Parts is Parts
nytheatre.com review by Kat Chamberlain
March 5, 2008
What happens when a heart is broken? Very little in life seems whole anymore. Parts is Parts sets out to show the amazing amount of things that can become broken, broken down, or broken apart, as a result of shattered emotions. This show, created by and starring "The Real Kim Harmon", who is accompanied by Laureen Briggs and a three-piece band, is very fittingly part gallery art, part interactive theatre, part musical, and part psychological investigation of the subliminal form. It has no true narrative, but the mélange of creativity somehow manages to express a lively heart in full.
Since the show relies on the surprising and the unexpected, I can't really give away the pieces of the puzzle that audiences are invited to put together. I will offer, however, what I find to be the strength of the theatrical glue that holds the show together. First there is Harmon as the broken-hearted...literally. She uses objects, colors, tools, and artwork to infuse the imagery, impressions, and feelings of the fractured and shattered reality that is life. Her interpretation has to connect with ours for the senses to work as intended, and she is very effective in forging that connection. She is at once tender, raw, and brutal, her body and movement every part of the performance.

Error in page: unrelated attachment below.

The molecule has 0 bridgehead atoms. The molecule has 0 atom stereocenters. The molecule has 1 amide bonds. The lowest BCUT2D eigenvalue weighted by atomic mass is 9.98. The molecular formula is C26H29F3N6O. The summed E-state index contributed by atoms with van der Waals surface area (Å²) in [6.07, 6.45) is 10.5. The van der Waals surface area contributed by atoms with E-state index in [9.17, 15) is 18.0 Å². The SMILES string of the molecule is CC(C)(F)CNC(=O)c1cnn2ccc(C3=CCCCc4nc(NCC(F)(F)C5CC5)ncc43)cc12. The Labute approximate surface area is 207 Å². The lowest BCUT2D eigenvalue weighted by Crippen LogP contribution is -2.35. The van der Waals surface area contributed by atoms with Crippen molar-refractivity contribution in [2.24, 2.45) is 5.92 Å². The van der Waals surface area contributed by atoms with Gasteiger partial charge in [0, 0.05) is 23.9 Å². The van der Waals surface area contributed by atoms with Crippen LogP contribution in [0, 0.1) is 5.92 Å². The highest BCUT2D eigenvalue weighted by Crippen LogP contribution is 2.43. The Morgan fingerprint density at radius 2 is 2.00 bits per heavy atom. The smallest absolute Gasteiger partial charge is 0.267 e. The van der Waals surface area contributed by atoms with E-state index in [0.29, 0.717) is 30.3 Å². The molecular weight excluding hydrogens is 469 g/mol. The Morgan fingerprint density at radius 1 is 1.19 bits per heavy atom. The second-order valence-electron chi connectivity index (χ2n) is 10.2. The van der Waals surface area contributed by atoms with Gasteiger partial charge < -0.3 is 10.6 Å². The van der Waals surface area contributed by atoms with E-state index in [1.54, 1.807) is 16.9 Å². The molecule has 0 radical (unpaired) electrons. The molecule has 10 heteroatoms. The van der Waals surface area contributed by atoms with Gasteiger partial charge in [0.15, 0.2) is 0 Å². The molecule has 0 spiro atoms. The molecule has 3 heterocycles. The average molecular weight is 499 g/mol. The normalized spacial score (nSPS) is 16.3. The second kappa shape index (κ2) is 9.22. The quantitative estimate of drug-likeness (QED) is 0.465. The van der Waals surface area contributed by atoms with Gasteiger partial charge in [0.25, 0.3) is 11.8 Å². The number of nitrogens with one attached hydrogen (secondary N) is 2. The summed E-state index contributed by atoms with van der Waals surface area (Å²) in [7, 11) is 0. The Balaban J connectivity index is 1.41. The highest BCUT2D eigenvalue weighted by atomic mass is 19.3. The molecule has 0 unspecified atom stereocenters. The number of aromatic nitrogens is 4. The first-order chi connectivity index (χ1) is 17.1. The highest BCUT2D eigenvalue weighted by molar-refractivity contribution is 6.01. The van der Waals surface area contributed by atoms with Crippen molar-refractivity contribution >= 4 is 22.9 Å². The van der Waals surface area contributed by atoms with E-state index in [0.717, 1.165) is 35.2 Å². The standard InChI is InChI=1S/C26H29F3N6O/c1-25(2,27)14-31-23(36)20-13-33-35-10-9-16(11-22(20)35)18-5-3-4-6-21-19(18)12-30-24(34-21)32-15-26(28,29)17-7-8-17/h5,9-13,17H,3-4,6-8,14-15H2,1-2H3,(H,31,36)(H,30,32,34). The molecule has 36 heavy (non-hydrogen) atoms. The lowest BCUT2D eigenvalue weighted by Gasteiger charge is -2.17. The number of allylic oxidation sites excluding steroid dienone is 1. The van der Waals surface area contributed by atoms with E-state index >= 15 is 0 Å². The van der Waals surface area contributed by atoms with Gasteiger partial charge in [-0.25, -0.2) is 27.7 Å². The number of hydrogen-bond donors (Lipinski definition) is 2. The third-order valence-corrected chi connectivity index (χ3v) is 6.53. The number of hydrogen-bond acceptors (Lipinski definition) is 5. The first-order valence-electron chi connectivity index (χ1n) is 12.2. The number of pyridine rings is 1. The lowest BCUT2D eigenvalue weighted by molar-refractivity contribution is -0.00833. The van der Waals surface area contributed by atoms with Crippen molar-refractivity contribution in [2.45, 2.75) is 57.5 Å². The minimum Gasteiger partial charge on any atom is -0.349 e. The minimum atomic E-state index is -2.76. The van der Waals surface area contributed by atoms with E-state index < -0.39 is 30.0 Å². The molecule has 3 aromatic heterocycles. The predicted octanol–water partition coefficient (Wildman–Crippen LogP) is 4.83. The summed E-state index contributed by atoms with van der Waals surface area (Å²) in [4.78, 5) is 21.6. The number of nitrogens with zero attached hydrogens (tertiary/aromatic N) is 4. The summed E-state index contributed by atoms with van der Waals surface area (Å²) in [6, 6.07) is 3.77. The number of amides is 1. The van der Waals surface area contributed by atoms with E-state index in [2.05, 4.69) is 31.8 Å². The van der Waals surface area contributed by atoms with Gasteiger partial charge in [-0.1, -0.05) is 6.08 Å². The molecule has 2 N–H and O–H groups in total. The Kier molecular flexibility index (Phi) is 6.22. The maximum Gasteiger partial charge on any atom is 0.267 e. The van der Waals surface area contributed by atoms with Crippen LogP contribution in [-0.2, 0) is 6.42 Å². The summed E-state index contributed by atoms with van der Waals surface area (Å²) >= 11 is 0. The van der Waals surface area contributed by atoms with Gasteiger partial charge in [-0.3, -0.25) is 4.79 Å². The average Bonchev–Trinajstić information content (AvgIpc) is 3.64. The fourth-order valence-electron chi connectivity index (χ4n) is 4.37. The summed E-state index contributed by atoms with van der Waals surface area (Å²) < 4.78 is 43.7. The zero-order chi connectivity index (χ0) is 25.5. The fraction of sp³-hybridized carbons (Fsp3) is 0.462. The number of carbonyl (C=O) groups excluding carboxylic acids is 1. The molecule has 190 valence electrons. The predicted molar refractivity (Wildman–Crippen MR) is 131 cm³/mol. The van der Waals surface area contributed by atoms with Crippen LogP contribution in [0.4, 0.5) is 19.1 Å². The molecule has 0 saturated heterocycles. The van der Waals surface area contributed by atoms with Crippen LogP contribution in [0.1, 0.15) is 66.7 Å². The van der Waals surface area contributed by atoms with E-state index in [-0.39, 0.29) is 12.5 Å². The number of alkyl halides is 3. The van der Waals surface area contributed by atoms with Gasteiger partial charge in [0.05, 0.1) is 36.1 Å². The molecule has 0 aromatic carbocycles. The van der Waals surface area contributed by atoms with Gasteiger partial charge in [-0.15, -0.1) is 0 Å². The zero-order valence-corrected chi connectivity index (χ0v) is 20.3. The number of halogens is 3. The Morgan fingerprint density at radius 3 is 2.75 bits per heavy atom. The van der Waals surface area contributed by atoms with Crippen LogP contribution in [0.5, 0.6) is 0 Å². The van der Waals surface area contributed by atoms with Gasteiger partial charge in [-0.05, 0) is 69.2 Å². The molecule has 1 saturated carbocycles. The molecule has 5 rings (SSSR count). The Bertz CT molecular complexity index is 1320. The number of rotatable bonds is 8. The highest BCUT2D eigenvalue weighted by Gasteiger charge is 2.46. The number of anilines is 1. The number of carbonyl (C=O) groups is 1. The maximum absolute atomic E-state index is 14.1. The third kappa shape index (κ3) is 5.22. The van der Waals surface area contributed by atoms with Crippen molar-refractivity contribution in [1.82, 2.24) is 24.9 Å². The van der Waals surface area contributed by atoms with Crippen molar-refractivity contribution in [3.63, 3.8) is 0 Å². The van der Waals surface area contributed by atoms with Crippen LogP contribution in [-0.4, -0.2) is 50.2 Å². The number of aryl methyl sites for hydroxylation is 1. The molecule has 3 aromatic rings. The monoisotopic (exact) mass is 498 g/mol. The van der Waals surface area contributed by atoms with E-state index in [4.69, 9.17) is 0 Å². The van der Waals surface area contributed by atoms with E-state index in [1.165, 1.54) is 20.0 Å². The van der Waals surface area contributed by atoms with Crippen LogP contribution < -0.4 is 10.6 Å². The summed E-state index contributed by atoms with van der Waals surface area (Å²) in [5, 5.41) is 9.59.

Harmon's partner, Briggs, is often a counterpoint to Harmon's quest of repairing her torn heart. She reacts to loss in a more conventional way, taking to drink, anger, and surrender. She is also the comic relief to Harmon's achy vulnerability, her physical delivery natural and formidable.
Visual cues being eminently immediate in the performance, the words and music are in fact what render it all pulsatingly alive. Both Harmon and Briggs sing compellingly. The band, composed of Roger Carmien, Cody Giannotti, and Alex Tuttle, fuses its spirit and musical art into the show. The poetry that serves as monologues is the best part of the production. "My problems can be largely attributed to the inaccuracy of my expectations," Harmon laments, and the audience laughs with sympathy.
The show is not without faults. Sometimes the dots are so obvious—the metaphors a bit tired or the allusions too familiar—that there is no need to connect them. It is as if the show is self-conscious of its avant-garde disposition and comes down from the ride from time to time to guide the tour. I would much rather it speeds ahead and never looks back. As good audience members, we'll try our best to hold on.